In this series of articles we try answer common questions about whether we can trust employment statistics, and go beyond the headline figures to assess the health of the labour market more comprehensively.
But to start with, it’s important to understand what “record employment” and low unemployment really mean. Various criticisms have been levelled at the statistics and concepts. So are any of them right?
Employment is at a record high, unemployment is at its lowest since the 70s
You could measure the employment rate in a number of ways. But the official definition in the UK is the percentage of people aged 16-64 (meaning most working-age people) who do paid work for at least an hour per week.
On this measure, employment is at its highest since records began in the early 1970s, at 76%. That doesn’t mean all of the remaining 24% are unemployed though. These people may have taken early retirement, be in education or training, or simply don’t want a job.
As such, the unemployment rate is slightly different: it looks at what percentage of people who want a job and are available to work, aged 16 and over, are not in employment. The current unemployment rate is 4%—the lowest level since the 1970s.
There are several main criticisms directed towards these figures, which we’ll look at in turn.
Is the definition fiddled?
The first criticism is that the definition of employment itself is fiddled by the government in order to make the jobs market look healthier than it is.
It’s correct that you only have to work an hour a week to count as employed, but it’s not correct that the government has manipulated the definition. The current definitions of employment and unemployment were set by the International Labour Organisation (ILO) in 1982, and not by any particular government. Most other countries also use this definition.
The ILO is an agency of the United Nations with a mission of “promoting social justice and internationally recognized human and labour rights”, comprising representatives from trades unions, employers and governments.
The ONS told us that they started collecting quarterly figures using the ILO definition from 1992 and that data from 1971-1992 using this estimate was back-calculated. Over time the ILO definitions gained prominence as the headline measure for employment.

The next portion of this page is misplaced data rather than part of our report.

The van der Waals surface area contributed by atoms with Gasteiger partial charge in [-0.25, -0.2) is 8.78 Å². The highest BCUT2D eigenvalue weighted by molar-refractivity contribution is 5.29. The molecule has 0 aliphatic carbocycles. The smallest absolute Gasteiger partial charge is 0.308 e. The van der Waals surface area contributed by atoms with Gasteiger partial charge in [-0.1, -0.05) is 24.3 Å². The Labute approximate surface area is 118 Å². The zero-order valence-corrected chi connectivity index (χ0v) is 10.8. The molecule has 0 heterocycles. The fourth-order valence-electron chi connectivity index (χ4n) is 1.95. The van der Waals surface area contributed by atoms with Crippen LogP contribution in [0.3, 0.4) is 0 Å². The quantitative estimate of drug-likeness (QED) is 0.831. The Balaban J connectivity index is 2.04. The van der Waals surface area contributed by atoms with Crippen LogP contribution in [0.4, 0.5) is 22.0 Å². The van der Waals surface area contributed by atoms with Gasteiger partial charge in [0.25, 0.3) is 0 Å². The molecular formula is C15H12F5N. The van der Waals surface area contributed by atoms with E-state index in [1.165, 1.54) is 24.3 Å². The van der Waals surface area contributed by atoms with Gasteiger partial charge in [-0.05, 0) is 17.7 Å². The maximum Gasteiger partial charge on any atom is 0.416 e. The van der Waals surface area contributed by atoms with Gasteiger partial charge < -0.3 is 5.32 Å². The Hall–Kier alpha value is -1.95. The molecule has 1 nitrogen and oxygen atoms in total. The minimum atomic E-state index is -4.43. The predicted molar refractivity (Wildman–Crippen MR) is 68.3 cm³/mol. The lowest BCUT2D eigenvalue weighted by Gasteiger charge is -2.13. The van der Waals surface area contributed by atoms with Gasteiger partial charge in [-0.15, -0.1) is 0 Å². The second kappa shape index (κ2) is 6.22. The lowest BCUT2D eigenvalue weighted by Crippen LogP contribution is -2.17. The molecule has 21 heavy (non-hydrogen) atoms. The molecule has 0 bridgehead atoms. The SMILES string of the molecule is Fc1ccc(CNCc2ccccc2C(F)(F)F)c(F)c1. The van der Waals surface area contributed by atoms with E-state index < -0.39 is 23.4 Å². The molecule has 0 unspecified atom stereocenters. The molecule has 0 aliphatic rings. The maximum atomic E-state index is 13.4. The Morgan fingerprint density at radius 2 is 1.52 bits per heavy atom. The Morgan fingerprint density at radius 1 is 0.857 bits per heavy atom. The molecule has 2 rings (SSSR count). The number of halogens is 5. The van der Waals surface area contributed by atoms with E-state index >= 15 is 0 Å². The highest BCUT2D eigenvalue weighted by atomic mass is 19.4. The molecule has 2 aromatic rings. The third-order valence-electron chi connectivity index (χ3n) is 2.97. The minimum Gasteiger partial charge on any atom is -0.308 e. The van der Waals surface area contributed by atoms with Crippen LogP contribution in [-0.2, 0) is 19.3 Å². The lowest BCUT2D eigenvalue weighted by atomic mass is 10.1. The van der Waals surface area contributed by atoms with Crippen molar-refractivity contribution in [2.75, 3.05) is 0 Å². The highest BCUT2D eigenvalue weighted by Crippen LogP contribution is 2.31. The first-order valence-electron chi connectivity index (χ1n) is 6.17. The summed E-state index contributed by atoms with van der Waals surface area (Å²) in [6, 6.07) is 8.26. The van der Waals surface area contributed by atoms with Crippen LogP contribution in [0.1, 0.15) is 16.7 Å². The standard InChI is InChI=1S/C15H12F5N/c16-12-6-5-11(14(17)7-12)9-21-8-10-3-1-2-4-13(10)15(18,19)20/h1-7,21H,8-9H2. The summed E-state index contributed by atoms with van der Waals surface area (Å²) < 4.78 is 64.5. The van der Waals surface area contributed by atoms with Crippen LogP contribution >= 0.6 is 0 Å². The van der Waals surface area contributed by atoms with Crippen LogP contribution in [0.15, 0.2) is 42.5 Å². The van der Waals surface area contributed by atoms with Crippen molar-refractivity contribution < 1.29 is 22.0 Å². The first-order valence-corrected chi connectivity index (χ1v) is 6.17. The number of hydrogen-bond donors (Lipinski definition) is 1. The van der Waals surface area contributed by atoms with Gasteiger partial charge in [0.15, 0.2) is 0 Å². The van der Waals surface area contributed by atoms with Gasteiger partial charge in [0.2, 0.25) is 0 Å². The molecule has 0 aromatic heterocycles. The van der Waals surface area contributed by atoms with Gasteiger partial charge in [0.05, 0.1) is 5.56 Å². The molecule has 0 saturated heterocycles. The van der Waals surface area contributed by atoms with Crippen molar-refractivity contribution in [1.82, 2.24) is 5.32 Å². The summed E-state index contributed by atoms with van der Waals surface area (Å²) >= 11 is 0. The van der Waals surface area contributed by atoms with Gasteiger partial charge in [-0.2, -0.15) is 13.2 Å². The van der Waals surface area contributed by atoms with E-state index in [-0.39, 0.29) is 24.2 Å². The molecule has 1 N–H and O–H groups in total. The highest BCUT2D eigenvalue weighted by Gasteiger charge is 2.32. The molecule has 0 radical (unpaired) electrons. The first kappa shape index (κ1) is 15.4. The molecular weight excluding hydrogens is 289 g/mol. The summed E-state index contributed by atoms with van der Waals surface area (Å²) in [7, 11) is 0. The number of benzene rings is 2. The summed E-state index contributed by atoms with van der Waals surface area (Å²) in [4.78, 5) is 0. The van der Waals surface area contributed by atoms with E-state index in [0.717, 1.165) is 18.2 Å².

There are several reasons why using the definition of one hour a week makes sense. One is simply that you need to draw a line somewhere, and this is the least arbitrary place to draw the line. If you set the threshold higher—say, 6 hours a week—you’d still have to explain why someone working for 5 hours doesn’t count as employed, but someone working for 6 hours does. The difference between someone working for no hours and someone working for 1 hour is a lot clearer.
Another reason is that those working very low hours may be among those more vulnerable to exploitative labour practises, and therefore it’s particularly important to include them in the definition.
How useful you think this is as a measure will depend on your own point of view. But using a single definition means that the data going back to 1971 is consistent and allows for meaningful comparisons, both over time and across borders.
Employment statistics are comparable
This is another common criticism of employment figures: that employment statistics are not comparable over time because the definitions of employment and unemployment have changed.
This isn’t entirely baseless, although it’s no longer accurate. It’s correct to say that the definition of employment in the UK has changed over time, and that in the past it changed quite frequently. But as we’ve said, the employment rate statistics used nowadays use a consistent method to calculate the rates going back to the 1970s.
A few decades ago, the unemployment rate was based on the number of people claiming unemployment benefit. So when governments changed policy to make those benefits available to more or fewer people, the unemployment rate also changed.
This had a big effect on employment statistics throughout the late 70s and much of the 1980s. A 1991 report from the Social Security Advisory Committee found the unemployment definition had been changed 20 times between 1979 and 1988, and that almost every change reduced the number of people defined as unemployed.
So comparing the unemployment and employment rates as measured in those years would have been an unfair comparison, because the definition was always changing.
But nowadays the unemployment rate (and the employment rate) isn’t affected by how many people claim benefits. Employment and unemployment is based on the number of people who do or are seeking paid work as measured by a large scale survey. Statistics using these definitions have been back-calculated going back to the early 1970s.
In summary then, the definition of employment used by official statistics is an international standard with a consistent definition, and comparisons over time to the 1970s are fair. The government isn’t fiddling the definition.
Of course, just because the definition is consistent doesn’t mean that it will necessarily give you useful data. It still might not tell you much about whether these jobs are providing the hours, stability and wages people want, and whether that has been improving or not.
In our next piece we look at one of these issues—whether using the “one hour a week” definition means that high employment rates are being artificially boosted by people working low numbers of hours. We’ll ask whether the employment rate has only increased because work is being spread more thinly.
More from this series:
- Why don't people trust employment statistics?
- Is employment up because the government is fiddling the statistics?